Shopping thrift stores, flea markets and estate sales can be overwhelming. With the sheer volume of stuff, how do you know where to start? How do you spot gems amid all the junk?
As a professional reseller who has been combing through thrift stores for the better part of 30 years, I can help. If you’re ready to cut your shopping time in half, score bigger bargains or walk away with brag-worthy finds you can flip for cash, read on.
From hard-to-find household items to resale money-makers, everything featured in my “Thrift Shop Like a Pro” series qualifies as a BOLO (“be on the lookout” for) item. When you find it, buy it!
Featured find: Starbucks coffee mugs
It seems like there’s a Starbucks on every corner in most cities. And lots of Starbucks means lots of Starbucks mugs. I recently started paying a bit more attention to these thrift store staples and was shocked to discover a resale market that’s — pardon the pun — extra hot.
Buyers around the world are in a froth (sorry) to get their hands on rare and unusual mugs from the coffee giant. There’s even an online collectors’ guide and a fan-run website devoted to collectible Starbucks mugs and holiday ornaments.
Though there are scores of collectible designs, I’ve noticed geographically-specific designs tend to fetch the highest prices in the resale market. In that category, the following series of mugs are among the most popular:
- City mugs: First issued in 1994 as part of the Starbucks Collectors series, City mugs feature highlights from cities around the world.
- You Are Here mugs: Launched in 2013, these mugs showcase cities, states and individual attractions in the USA and Canada.
- Been There mugs: Launched in 2018, this line replaced the You Are Here series and features similar destinations.
- Japan mugs: This series showcases different cities across Japan. Also, one national mug design is issued each year since 2002.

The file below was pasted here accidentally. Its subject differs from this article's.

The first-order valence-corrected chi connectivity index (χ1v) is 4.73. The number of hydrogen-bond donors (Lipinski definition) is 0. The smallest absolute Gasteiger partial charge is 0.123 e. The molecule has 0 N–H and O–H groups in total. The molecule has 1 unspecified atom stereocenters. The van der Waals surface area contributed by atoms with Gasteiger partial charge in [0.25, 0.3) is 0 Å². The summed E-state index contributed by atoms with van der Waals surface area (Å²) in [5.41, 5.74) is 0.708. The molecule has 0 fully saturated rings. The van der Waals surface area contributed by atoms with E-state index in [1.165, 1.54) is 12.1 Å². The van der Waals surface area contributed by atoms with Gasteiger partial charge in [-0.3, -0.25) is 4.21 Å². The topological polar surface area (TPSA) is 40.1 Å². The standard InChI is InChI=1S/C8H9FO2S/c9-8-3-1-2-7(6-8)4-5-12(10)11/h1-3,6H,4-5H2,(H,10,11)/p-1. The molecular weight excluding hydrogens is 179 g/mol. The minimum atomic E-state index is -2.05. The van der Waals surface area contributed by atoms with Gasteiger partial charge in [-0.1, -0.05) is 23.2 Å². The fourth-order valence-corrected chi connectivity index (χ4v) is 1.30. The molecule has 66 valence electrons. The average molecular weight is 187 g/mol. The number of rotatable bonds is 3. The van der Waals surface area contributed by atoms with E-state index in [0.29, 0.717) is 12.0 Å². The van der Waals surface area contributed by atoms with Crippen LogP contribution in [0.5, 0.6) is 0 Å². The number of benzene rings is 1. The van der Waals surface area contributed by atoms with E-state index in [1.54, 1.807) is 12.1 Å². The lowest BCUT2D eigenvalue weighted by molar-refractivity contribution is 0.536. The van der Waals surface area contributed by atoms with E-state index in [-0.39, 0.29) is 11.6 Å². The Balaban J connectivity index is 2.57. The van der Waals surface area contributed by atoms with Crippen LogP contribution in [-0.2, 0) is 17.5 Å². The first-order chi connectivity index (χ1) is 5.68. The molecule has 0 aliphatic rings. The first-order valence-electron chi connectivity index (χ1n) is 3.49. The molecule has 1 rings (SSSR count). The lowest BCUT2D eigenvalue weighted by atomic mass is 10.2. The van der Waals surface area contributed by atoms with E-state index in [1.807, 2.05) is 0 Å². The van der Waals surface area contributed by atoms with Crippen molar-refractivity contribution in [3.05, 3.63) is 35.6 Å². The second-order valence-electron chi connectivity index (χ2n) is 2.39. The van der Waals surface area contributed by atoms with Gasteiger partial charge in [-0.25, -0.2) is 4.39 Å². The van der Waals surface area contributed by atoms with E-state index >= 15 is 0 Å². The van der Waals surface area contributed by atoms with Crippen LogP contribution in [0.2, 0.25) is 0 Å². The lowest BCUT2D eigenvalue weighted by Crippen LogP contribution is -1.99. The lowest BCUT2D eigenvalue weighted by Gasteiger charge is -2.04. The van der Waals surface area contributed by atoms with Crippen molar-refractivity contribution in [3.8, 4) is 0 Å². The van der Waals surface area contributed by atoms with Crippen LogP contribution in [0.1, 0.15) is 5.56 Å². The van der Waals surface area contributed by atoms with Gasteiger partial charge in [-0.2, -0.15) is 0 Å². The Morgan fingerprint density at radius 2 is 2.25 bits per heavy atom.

Why buy it?
Starbucks was one of the first coffee companies in the U.S. to link coffee consumption with lifestyle. Mugs became an extension of its brand — worthy of high design and lots of local flavor. I own a few Starbucks mugs — not because they’re valuable, but because they’re large, durable and well-designed.
If you are interested in reselling for profit, Starbucks mugs are a buying opportunity. Most thrift shops ignore them, mistakenly assuming something so common and relatively new can’t be worth much. Their mistake is our good fortune. Pieces within the series mentioned above, as well as many other one-off designs, can sell for hundreds of dollars.
This unused Zacatecas, Mexico, mug from the Starbucks Collectors series sold for $2,800 on eBay. And this used Disneyland mug from the You Are Here series sold for $109.95. On Etsy, this 138-ounce mug (a 2016 promotional piece celebrating Starbucks’ 45th anniversary) is listed for $624.
What to look for
I wish every company marked their products as thoroughly as Starbucks.
The familiar all-uppercase “STARBUCKS” wordmark appears on the underside of all mugs. The logo is encircled by legalese copy (copyright date, manufacturing location and related details). Mugs that are part of a series will have a separate series logo directly under the Starbucks wordmark.
If you’re hoping to mocha few bucks by reselling secondhand mugs, keep an eye out for the following:
- New mugs in original packaging: Don’t toss the box! Serious collectors pay a premium for mugs in their original packaging.
- Oversized pieces: Some mugs make a Grande look like a shot glass. These giant pieces (usually 45-150 ounces) are typically marked “For decoration only” on the underside.
- Mugs from foreign locations: Location-specific mugs are made to be sold locally. Generally speaking, the more remote the location, the fewer mugs made — and the higher the potential value.
- The “mistake mug”: In 2003, Starbucks’ Barista City Scenes series issued a Seattle mug with a misspelling. (The first “i” in Mount Rainier was missing.) When the error was caught, the mug was quickly pulled from the shelves. No price data is available, but the “mistake mug” is widely considered the rarest of all Starbucks pieces.
- Holiday ornaments: Even mug-inspired ornaments are collectible. This 2015 NYC graffiti-themed tumbler ornament recently sold for $59.99 on eBay.